The chances of Scotland having a high-quality and inclusive debate about independence just got significantly higher. The Office of the Scottish Charity Regulator (OSCR) has given charities and voluntary organisations the green light to campaign during next year’s referendum, whether on the ‘yes’ side or the ‘no’ side. The only proviso is that their campaigning conforms with their charitable aims.
ERS Scotland has long advocated the involvement of Scotland’s vibrant civil society in the referendum debate. When it comes to something as important as independence, the more voices that can be heard, the better. Scottish charities now have an opportunity to shape this crucial debate. They should be strongly urged to take this opportunity.
The danger with referendums is that the public is not provided with the space for an informed and constructive debate. Without the inclusion of civil society organisations, parties tend to dominate the campaigns. Research suggests that people, when faced with conflicting referendum campaigns usually managed by political party leaders, tend to take their cue from the parties or leaders they support rather than vote on the question itself. And the effect of partisanship and negativity on both sides of a referendum campaign can make it hard for people to access high-quality information and argument.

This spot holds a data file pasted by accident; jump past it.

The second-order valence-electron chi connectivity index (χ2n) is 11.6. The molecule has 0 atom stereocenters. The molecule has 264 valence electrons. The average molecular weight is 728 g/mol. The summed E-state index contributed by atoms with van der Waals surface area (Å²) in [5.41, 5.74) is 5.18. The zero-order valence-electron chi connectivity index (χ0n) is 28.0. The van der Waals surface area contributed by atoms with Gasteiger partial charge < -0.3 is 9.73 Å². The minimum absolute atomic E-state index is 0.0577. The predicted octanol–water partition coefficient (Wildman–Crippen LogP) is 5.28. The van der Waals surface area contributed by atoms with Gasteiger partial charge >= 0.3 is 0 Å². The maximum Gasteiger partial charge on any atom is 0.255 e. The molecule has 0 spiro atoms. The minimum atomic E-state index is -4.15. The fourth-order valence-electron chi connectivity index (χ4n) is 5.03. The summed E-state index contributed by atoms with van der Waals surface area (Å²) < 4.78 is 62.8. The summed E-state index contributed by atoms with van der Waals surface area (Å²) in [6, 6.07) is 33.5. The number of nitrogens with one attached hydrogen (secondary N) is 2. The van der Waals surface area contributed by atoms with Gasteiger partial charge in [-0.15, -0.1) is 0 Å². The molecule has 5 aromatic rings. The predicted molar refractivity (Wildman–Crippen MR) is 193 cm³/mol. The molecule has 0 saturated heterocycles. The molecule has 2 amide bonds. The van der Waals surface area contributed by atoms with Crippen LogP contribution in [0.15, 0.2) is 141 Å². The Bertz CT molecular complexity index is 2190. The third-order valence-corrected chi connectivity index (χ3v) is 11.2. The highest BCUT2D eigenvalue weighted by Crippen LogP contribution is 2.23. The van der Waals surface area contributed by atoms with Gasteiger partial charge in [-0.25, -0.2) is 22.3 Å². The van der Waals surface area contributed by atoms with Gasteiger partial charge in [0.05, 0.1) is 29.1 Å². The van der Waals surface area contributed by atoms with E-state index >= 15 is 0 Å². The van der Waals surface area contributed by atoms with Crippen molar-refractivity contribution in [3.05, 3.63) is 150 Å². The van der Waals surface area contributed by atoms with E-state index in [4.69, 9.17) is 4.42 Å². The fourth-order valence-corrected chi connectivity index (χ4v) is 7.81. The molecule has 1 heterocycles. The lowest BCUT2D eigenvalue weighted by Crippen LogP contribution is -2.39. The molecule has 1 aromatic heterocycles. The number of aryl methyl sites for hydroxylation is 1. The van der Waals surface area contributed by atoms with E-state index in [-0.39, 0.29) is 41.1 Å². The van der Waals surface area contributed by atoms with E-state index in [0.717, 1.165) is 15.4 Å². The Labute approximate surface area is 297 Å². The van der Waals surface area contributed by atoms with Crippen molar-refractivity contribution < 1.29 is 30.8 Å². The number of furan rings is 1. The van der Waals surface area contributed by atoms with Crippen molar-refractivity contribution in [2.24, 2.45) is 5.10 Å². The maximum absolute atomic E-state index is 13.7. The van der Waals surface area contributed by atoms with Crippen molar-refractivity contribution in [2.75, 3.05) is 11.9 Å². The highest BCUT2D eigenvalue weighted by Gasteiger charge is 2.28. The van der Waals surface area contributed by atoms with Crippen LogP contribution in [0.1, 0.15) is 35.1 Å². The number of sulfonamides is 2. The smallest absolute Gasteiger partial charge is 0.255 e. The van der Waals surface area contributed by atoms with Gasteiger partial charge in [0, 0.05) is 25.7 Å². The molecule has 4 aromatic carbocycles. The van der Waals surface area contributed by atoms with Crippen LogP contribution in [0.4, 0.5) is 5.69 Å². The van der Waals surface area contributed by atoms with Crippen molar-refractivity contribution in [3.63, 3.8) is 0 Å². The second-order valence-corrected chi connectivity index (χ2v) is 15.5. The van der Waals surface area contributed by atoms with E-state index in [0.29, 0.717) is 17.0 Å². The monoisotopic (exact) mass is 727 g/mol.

That was certainly the case during the nationwide AV referendum in 2011. The debate was usually presented through the prism of party competition and not through serious discussion of the issue at hand. At times it seemed like the whole affair was a plebiscite on Nick Clegg’s popularity. If civil society organisations had been allowed to campaign openly for or against the change, the debate may have been given room to move away from narrow party-political concerns.
Now that charities have been given the go-ahead to enter the fray, Scottish people should expect a much higher standard of debate. And what’s more, this decision may well help to increase voter engagement and turnout. Voluntary organisations in Scotland have thousands of members, many of whom will be brought into the debate through charities’ involvement. Again, if the debate were simply dominated by the parties then those who do not feel any connection with any particular party would be liable to feel no great compulsion to join the debate.
The independence referendum is a once-in-a-lifetime opportunity for Scottish people to engage with questions around the future of Scottish democracy. The OSCR’s decision improves the chances that the referendum debate will be as high-quality and inclusive as the independence question deserves. The decision should be welcomed wholeheartedly, and Scottish charities should seize this chance to make a real contribution to the debate.